Meta announced Code Llama, which is positioned as a code-focused version of Llama 2 that is able to generate code and natural language. Code Llama is available in three sizes — the smallest with 7 billion and largest with 34 billion parameters — alongside two additional variants: Code Llama – Instruct, which has had additional instruction tuning to better align generation with safe or helpful outputs, and the language specialized Code Llama – Python. As the figure below illustrates, Meta's models being free for commercial use is important, with many organizations keen to use AI as a means of generating revenue.
An AI companion has been released for Zoom Video Communications Inc. with the announcement suggesting the tool will be able to summarize video meetings and compose chat messages. For any customer in regions where the service has been rolled out, using paid services will gain access to the companion free of charge for those services.
The first chatbots approved under China's new regulatory framework were released in late August. Baidu Inc.'s ERNIE, ByteDance's Doubao, and chatbots from Baichuan and Zhipu AI are now available for general use. OpenAI's ChatGPT is not officially available in China, and channels that provide access have been clamped down upon by regulators. Tencent Holdings Ltd. announced the availability of its Hunyuan LLM, with Vice President Jiang Jie saying it will be competing with over 130 LLMs already available in China.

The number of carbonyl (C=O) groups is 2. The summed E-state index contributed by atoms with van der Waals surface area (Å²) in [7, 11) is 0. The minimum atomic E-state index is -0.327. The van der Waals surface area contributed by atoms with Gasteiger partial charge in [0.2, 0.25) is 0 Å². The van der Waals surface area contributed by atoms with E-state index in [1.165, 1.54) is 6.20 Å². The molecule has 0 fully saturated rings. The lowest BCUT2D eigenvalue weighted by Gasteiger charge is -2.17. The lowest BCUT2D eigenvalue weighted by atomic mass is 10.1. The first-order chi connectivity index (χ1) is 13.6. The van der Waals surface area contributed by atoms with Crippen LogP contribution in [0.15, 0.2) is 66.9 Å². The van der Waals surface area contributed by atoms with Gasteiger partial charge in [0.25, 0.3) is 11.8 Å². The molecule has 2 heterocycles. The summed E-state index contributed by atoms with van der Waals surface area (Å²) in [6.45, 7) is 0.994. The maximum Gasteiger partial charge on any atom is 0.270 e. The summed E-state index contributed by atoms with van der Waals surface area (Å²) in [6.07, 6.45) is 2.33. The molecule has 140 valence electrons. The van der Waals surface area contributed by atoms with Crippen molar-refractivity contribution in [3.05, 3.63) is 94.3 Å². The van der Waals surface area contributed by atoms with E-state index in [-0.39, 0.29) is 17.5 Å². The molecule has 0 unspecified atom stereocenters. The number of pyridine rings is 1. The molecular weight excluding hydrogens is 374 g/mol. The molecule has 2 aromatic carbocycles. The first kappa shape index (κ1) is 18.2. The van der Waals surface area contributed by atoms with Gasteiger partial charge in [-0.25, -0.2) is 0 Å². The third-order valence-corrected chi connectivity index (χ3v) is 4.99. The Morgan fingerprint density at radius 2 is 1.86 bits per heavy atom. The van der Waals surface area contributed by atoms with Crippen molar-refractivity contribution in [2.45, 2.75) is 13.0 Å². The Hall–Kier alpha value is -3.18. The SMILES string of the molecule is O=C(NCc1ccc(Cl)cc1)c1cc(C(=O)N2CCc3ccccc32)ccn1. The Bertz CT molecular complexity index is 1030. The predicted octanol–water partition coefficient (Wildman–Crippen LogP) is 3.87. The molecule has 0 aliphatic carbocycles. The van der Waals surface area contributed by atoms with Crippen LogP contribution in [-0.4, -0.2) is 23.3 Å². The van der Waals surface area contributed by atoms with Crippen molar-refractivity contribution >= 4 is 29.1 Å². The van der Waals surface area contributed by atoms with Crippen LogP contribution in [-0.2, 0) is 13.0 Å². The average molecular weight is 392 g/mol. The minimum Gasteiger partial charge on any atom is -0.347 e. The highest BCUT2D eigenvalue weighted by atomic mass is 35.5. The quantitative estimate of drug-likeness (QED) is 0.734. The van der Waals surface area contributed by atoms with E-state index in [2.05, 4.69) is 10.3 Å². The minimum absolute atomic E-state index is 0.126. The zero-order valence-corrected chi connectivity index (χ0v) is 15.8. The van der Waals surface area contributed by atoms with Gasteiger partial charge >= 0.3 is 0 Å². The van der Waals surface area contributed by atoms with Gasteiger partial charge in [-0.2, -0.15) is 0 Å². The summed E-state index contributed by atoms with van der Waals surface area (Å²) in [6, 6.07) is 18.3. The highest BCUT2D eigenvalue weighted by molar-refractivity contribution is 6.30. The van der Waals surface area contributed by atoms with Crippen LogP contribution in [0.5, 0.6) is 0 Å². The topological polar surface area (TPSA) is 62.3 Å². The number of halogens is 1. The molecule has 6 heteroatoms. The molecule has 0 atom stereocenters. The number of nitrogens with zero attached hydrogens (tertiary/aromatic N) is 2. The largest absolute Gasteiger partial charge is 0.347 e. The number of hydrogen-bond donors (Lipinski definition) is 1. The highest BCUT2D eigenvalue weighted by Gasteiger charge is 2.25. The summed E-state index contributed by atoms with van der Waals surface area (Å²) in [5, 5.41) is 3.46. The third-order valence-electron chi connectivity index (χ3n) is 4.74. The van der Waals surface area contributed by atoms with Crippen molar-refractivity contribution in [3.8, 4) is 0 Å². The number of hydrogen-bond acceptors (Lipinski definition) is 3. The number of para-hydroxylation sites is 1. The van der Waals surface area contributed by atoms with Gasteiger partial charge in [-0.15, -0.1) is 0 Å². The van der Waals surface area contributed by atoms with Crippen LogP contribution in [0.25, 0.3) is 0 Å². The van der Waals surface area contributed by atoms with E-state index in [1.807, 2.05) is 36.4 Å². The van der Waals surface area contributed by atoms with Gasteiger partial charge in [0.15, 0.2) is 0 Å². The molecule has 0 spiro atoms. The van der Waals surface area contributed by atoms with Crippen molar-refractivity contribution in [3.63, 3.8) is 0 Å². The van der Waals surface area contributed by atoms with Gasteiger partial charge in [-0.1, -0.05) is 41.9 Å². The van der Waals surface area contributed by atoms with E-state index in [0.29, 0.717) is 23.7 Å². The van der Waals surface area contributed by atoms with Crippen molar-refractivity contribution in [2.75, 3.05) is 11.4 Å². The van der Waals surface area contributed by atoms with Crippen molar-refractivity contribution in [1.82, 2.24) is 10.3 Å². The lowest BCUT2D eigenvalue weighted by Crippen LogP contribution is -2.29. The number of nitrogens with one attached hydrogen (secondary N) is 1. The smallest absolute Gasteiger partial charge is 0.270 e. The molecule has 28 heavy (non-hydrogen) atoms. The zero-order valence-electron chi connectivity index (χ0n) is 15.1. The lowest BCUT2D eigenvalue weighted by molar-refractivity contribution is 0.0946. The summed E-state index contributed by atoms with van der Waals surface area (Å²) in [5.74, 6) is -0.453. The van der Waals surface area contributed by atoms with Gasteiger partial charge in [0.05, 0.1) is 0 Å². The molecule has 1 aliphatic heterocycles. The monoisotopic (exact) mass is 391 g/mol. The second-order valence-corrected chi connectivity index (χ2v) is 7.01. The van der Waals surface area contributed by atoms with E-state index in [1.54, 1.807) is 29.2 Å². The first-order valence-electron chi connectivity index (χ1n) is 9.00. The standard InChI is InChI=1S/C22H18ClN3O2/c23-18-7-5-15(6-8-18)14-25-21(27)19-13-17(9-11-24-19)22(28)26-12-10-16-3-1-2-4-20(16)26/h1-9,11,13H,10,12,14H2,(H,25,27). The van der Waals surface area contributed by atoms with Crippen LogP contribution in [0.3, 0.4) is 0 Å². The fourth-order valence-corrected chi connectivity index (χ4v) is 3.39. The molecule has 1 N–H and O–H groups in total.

A new LLM from the Technology Innovation Institute (TII), part of the government of Abu Dhabi's Advanced Technology Research Council, is claimed to be the "largest openly available language model" and is available via Hugging Face. Falcon 180B features 180 billion parameters and was trained on 3.5 trillion tokens on up to 4,096 GPUs simultaneously, taking about 7 million GPU hours, according to TII. This means Falcon 180B is 2.5 times larger than Llama 2 and was trained with four times more compute, although whether that is something to boast about, we are not sure. The training set was mainly from RefinedWeb, plus some additional curated data including conversations, technical papers and a small amount of code, composing about 3% of the total set. TII released a chat model, fine-tuned for conversations and based on Falcon 180B. An Abu Dhabi state-backed AI company is apparently also in the cards.
An Arabic and English LLM was released in late August. The open-source model Jais was released in partnership between G42's Inception, Mohamed bin Zayed University of Artificial Intelligence, and Cerebras Systems. Jais is not the first open-source language model to emerge from the UAE — the aforementioned Falcon LLM was released in March — but it is the first from the region pretrained in Arabic and is engineered to represent regional perspectives and context.